The Metro Nashville Public Schools (MNPS) Board of Education has joined the ranks of school districts that have passed referendums opposing Tennessee’s 3rd-grade retention law. The law, which goes into effect this year, mandates that all 3rd-graders who fail to achieve a score of “meets expectations” on the state’s annual TCAP test repeat third grade unless they avail themselves of one of the state’s options.
Those options include achieving a required score after retaking the test, enrolling in Summer School, or enrolling in a tutoring program for the next year. Parents, if they choose to, have the opportunity to file an appeal.
The MNPS resolution, which passed unanimously, argues against the law because it robs districts of local control. It points out that national studies have shown the potential for harmful social and emotional effects on children who are retained. Board members further contend that the bill casts too wide a net, and will sweep up children who don’t need remediation.
MNPS school board member, and Chair of the Teaching and Learning Committee, Abigail Tylor tells The Tennessee Star in an email, “Believers in the law claim they want to help struggling readers, but I don’t think they understand how the scoring for TNReady works. TN set the bar to achieve proficiency so high that a student has to read above grade level to meet it. This law will make us retain typically developing 3rd graders.”
She goes on to say, “This law will make us retain typically developing 3rd graders. We will have to split our focused interventions between students who desperately need support and those who are right where they’re supposed to be. There’s no funding from the state to help hire more tutors, or summer school teachers, even if we could find enough to do the job.”
In Tylor’s eyes, ‘This law will actually hurt struggling readers because it will stretch resources away from them.”
The Star reached out via email to Lt. Governor Randy McNally (R – Oak Ridge) for a response on the MNPS resolution. He replied through communication director Adam Klineheider, “While Lt. Governor McNally is sensitive to the concerns about the law, the bar set by the General Assembly is not a high one. It is thoroughly reasonable that third-grade students have a rudimentary level of proficiency in reading before advancing. Some degree of social promotion based on progress may be acceptable, but there has to be a limit.”
Klineheider reaffirmed the Lt Governor’s support of the bill by writing, “Lt. Governor McNally believes the third-grade reading level requirement to be a reasonable and achievable expectation for students to meet at an early age so they do not continue to fall behind as they move on to middle and high school.”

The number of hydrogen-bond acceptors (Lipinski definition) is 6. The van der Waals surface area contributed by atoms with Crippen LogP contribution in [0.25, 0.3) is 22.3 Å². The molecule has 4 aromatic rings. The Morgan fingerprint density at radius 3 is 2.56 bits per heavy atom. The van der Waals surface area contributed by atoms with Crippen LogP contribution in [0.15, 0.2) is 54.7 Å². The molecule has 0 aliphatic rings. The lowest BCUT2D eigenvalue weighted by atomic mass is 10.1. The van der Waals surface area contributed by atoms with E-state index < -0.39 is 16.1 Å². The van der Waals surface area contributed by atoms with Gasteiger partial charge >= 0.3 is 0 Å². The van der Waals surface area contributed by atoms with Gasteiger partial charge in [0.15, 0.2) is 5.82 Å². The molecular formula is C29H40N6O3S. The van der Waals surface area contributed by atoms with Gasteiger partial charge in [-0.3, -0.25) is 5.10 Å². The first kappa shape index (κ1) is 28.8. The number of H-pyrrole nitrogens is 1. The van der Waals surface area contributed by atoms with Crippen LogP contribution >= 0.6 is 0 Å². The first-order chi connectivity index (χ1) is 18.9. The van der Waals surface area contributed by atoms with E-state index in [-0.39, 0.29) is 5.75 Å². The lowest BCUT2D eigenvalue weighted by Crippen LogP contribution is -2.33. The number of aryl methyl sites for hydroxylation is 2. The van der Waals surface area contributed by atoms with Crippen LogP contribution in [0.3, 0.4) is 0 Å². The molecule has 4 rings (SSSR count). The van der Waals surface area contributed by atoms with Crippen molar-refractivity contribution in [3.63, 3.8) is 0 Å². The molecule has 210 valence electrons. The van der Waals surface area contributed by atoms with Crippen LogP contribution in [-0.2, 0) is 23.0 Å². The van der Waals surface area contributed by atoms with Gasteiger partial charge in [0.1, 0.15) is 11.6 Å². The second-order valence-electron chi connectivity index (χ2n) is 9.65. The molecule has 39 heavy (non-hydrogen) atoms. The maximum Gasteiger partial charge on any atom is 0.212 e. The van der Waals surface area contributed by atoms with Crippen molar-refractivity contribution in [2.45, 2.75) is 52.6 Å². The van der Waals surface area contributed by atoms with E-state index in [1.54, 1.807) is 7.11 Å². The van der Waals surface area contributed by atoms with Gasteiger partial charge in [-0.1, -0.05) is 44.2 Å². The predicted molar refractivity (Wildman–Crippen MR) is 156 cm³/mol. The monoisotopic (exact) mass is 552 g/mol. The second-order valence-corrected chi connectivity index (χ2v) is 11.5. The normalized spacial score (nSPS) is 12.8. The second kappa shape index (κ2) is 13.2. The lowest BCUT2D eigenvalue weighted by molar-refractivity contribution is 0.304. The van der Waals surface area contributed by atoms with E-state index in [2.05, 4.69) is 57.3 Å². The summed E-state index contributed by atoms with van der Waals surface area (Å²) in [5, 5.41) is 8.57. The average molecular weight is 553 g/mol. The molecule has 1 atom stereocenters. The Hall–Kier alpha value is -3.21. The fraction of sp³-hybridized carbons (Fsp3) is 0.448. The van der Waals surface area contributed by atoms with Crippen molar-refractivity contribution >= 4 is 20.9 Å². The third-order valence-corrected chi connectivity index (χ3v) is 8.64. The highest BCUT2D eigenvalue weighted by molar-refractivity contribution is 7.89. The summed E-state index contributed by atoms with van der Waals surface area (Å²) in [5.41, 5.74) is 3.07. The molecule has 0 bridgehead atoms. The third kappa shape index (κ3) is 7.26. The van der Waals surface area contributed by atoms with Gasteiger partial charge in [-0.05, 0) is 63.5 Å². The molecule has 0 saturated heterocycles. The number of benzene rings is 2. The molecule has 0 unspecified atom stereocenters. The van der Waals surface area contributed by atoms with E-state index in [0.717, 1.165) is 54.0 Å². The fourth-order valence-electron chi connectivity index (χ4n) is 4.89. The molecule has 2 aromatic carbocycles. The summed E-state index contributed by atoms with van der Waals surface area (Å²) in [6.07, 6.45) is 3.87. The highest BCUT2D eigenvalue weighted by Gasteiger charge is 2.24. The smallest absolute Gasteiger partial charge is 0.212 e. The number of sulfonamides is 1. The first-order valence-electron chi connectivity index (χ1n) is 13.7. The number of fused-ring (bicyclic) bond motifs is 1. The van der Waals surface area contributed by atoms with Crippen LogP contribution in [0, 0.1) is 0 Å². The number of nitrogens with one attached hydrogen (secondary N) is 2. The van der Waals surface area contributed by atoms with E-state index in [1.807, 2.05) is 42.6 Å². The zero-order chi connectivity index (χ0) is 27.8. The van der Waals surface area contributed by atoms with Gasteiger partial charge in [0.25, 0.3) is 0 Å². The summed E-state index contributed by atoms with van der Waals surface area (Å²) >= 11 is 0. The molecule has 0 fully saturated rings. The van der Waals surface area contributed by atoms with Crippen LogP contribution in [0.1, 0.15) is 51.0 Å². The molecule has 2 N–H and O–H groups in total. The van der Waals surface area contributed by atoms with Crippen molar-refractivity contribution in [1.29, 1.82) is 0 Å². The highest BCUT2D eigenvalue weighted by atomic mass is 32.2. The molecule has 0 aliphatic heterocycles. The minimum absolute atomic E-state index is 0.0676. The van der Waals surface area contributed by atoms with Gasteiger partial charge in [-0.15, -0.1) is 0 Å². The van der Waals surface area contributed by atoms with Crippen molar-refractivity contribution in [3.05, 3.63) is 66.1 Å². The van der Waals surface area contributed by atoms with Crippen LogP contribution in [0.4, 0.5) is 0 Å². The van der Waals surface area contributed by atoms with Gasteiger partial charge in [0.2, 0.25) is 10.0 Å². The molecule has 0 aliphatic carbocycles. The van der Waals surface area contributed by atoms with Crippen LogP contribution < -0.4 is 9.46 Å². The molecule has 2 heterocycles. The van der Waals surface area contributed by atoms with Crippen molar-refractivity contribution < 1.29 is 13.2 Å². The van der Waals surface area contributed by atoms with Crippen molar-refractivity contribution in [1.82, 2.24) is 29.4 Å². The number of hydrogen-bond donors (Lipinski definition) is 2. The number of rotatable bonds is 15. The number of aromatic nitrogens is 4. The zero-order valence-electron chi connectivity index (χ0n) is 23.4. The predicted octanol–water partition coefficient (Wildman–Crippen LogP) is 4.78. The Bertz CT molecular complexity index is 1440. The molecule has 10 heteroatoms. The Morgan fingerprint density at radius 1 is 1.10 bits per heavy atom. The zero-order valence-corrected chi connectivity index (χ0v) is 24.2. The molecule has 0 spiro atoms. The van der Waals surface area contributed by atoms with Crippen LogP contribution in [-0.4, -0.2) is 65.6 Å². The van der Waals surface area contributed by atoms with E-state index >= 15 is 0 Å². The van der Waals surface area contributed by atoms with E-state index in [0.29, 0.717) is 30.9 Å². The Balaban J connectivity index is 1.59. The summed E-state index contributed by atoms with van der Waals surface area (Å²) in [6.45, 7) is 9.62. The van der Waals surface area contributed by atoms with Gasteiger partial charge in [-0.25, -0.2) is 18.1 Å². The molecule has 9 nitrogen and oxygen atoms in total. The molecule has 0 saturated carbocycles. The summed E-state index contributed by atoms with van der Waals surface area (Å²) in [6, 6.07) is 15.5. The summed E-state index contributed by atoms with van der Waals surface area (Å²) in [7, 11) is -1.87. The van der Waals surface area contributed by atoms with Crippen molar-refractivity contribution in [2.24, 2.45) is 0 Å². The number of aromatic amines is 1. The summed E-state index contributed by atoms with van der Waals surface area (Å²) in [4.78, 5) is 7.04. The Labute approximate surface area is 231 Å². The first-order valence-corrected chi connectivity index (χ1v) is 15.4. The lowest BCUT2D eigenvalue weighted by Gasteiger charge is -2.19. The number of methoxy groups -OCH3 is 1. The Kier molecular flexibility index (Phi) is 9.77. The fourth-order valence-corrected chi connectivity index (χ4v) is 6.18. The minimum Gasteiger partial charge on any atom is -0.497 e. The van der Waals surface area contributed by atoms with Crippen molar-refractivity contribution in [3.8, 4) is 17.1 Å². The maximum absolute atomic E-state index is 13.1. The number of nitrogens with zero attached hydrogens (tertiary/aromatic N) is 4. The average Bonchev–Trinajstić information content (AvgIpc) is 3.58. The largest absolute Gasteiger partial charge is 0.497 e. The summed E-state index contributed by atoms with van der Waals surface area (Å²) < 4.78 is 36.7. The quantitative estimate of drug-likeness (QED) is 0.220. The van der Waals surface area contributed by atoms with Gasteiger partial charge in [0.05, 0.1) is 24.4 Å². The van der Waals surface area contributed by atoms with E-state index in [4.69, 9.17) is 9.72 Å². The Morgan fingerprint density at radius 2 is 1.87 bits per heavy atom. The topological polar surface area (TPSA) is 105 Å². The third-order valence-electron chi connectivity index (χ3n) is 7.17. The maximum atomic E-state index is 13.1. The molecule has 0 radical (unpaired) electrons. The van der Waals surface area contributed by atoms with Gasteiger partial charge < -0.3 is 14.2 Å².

While remaining open to tweaking the law, legislators have bristled at suggestions that 65 percent of third-grade students will be retained. State Senator Joey Hensley told The Star over the phone that while he appreciates the school board’s concerns, those opposed to the law are focusing on the retention portion and ignoring the provisions that have been put in place to mitigate student retention. He sees the bill as a way to ensure that struggling readers get the help they need.
Senate Education Committee Chair John Lundberg tells The Star that he has received numerous emails about third-grade retention, and has been digging deeper into those concerns. While admitting that some of them are valid, he can’t help but wish people were as adamant about kids’ ability to read, as they were about local control and other concerns.
Now that session has started, lawmakers are lining up to file bills that will amend or repeal the retention law. Representative David Hawk (R-Greenville) has filed a bill (HB0093) that would make a student’s local education agency (LEA) – commonly known as public school districts – the responsible entity for decisions on retention. Ron Travis (R-Dayton) has introduced a bill (HB0107) that offers even more modification to the law.
Under Travis’s amendment, an LEA or public charter school would be required to adopt and implement a retention policy for third-grade students who are not proficient in English language arts (ELA), rather than requiring the LEA to retain those students who do not achieve a certain performance level rating on the ELA portion of the student’s most recent TCAP. It would further establish parental notice requirements for LEAs and public charter schools that recommend a third-grade student for retention. It would remove the authority of the state board of education to establish an appeal process for certain students identified for retention.
More bills suggesting amendments to the retention law, or proposing it is repealed, are expected to be filed. Representative Gloria Johnson (D-Knoxville) has indicated to The Star that she is preparing repeal legislation and is currently working on the final language of her bill. The deadline to file is January 31.
School boards in Knox County, Robertson County, Sullivan County, Wilson, and Weakley County, have passed resolutions in opposition to state-mandated third-grade retention.
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TC Weber is a reporter at The Tennessee Star and The Star News Network. He also writes the blog Dad Gone Wild. Follow TC on Twitter. Email tips to [email protected] He’s the proud parent of two public school children and the spouse of a public school teacher.